As I was splitting my time between screenings, interviews, and news coverage, I didn’t get to see as many films as Matt or Steve, but I feel like 17 is a respectable number for my first Sundance experience. It’s impossible to see everything, and even though Matt logged about 289 movies and reviews, even he missed some of the “buzz” movies. There’s no way to predict what’s going to be great and what’s not, so you just have to go with your gut and adjust your schedule accordingly as the festival goes on. That said, there were only a couple of movies that I flat out disliked, plenty that I enjoyed, and a few that I really, really loved.
Here are my favorites from the fest that I highly suggest you seek out once they hit theaters:
- BEFORE MIDNIGHT – As an avid fan of Richard Linklater’s previous two Before films, Before Sunrise and Before Sunset, this was my most anticipated movie going into the festival. My expectations were impossibly high, but as I sat there catching up with two old friends onscreen, Linklater, Ethan Hakwe, and Julie Delpy found a way to somehow match (and possibly evens surpass) the quality of the first two films. Funny, heartbreaking, honest, familiar; Before Midnight is a triumph, solidifying this as quite possibly the greatest and most satisfying trilogy ever made.
- MUD – I didn’t quite know what to expect from Take Shelter director Jeff Nichols’ follow-up feature, but Mud blew me away. The film has an almost mythic quality to it, like an adaptation of a non-existent fairy tale or some lost Mark Twain novel. Matthew McConaughey is excellent as an enigmatic man living alone in the middle of a lake in Arkansas, but it’s youngster Tye Sheridan who truly shines in the lead role.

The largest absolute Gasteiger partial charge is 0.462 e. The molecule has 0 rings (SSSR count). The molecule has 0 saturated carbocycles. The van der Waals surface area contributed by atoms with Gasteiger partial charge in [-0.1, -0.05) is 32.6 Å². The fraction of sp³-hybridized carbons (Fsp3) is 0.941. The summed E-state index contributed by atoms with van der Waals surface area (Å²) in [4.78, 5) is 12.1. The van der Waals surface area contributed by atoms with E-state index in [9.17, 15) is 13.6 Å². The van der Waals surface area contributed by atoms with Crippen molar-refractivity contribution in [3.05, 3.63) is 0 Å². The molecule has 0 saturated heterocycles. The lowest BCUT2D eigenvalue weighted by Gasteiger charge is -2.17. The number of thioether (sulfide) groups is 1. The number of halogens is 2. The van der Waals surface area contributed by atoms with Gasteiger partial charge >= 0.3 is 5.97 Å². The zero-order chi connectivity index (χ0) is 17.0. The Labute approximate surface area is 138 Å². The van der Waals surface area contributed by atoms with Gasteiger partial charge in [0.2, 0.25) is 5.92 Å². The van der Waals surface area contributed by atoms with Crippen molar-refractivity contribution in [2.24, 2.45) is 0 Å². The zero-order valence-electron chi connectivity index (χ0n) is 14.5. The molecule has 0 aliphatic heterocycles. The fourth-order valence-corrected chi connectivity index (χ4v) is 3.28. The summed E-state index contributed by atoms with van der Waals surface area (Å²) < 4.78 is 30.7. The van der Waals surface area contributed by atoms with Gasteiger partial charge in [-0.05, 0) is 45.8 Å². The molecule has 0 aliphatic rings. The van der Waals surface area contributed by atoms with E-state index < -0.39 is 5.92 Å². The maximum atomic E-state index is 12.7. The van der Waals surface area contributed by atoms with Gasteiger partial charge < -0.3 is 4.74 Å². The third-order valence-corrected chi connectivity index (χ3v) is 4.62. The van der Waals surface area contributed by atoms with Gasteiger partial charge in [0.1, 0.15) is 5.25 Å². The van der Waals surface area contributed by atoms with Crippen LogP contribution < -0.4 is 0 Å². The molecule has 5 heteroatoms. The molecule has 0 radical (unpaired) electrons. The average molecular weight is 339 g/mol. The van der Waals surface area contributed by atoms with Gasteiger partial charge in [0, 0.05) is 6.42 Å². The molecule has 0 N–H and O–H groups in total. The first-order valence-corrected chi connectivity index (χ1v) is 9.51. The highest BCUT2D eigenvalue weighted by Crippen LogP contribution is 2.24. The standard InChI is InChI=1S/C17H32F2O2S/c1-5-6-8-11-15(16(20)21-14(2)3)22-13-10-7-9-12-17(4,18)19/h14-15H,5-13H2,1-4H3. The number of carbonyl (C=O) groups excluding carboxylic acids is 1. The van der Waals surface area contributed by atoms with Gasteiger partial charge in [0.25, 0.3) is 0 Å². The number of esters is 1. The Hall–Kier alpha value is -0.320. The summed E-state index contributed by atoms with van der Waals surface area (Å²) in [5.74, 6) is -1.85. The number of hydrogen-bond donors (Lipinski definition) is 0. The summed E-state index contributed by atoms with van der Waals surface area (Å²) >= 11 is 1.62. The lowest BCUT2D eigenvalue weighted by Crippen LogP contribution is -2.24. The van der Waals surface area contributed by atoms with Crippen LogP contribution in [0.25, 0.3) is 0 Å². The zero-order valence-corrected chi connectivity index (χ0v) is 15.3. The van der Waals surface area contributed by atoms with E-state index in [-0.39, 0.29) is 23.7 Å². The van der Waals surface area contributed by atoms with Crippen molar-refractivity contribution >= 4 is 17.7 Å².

- KILL YOUR DARLINGS – If this film doesn’t establish Daniel Radcliffe as “an actor” rather than “that guy who played Harry Potter,” then nothing will. John Krokidas makes one hell of a feature film debut with the story of young Allen Ginsberg, William Burroughs, and Jack Kerouac, as he commands the screen with enthralling visuals that entice the audience and allow his actors to flourish. And flourish they do, as we get absolutely terrific turns from Radcliffe as Ginsberg and Dane DeHaan as troubled friend Lucien Carr.
- BREATHE IN – I enjoyed writer/director Drake Doremus’ debut feature Like Crazy well enough, but his follow-up film marks a creative leap forward in every possible way. The performances are magnificent as we follow how an affair with a foreign exchange student (Felicity Jones) impacts a genuinely good man’s (Guy Pearce) family, and Doremus excels with understated yet gorgeous camera work, an entrancing score, and tension-filled editing that makes the third act feel like a thriller. Read my full review right here.
- TWENTY FEET FROM STARDOM – This is a perfect example of the Sundance experience: I went into this documentary knowing literally nothing about the movie other than the fact that it focused on backup singers, and the movie turned out to be one of my favorites from the fest. Director Morgan Neville has crafted an endlessly entertaining look at the history of backup vocalists and a celebration of their work, but more importantly the film acts as a celebration of people who do what they do out of pure, unadulterated love and passion. Oh, and the movie is also A LOT of fun.
I hope you enjoyed reading my semi-random musings from my first Sundance experience, and hopefully you’ll check out at least a few of the aforementioned films when they head to theaters. To catch up on all of our comprehensive 2013 Sundance Film Festival coverage, click here.